See you at the next Girls in Tech event!
I am going to be speaking on the Girls in Tech panel about Using Social Media in your Organization on Wednesday evening. I am super excited about it because it's the first panel I have been on!
The other folks on the panel are all rockstars who, no doubt, will have great things to say. They include Rachel Happe of The Communiy Roundtable, Mike Langford of TweetWorks and Cappy Popp of Thought Labs.
If you are thinking about using social media in your organization you should sign up to come join the fun. If you aren't headed in that direction (first question, why?) you can still come along and check out the Microsoft offices at 1 Memorial Dr in Cambridge. I hear they are beautiful!
As you may or may not know, I am not a marketer at HubSpot. I am actually on the development/product team and spend most of my time working with our brilliant team of developers and talking with customers. With that said, since starting my job at HubSpot, I have learned oodles and oodles about marketing and now consider myself an amateur marketer.
Another thing you might not know about me, is that my father is an uber awesome artist! He makes crazy, kinetic sculptures that hang on the wall and move in ways that boggle the mind. A while back he and I made a deal. In exchange for one of his pieces in our spanking new condo, I would consult on all things marketing for Wood That Works. This worked out beautifully for me when a couple of weeks ago he came and installed this amazing piece.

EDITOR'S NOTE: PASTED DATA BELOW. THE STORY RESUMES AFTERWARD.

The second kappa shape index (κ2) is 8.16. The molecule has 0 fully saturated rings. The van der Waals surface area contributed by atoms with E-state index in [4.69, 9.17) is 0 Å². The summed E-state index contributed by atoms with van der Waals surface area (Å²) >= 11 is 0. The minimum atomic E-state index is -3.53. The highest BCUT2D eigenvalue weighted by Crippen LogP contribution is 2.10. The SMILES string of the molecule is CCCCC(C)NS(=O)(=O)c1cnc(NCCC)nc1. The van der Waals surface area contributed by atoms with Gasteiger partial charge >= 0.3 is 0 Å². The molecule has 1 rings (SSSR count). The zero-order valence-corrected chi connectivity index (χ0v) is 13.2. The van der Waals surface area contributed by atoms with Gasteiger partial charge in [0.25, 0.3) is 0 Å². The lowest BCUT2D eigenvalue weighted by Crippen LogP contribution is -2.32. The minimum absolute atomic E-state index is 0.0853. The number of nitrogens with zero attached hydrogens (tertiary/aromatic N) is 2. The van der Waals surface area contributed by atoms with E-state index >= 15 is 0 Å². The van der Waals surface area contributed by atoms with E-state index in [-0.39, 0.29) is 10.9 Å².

As a result, it was finally time for me to put some of my marketing chops to use. First, I nagged him to finally figure out how to make screen savers of his animations. He explains the process in his blog, which is the result of another inbound marketing nag-a-thon. Once he had a couple ready to go, we decided to do the following comprehensive campaign.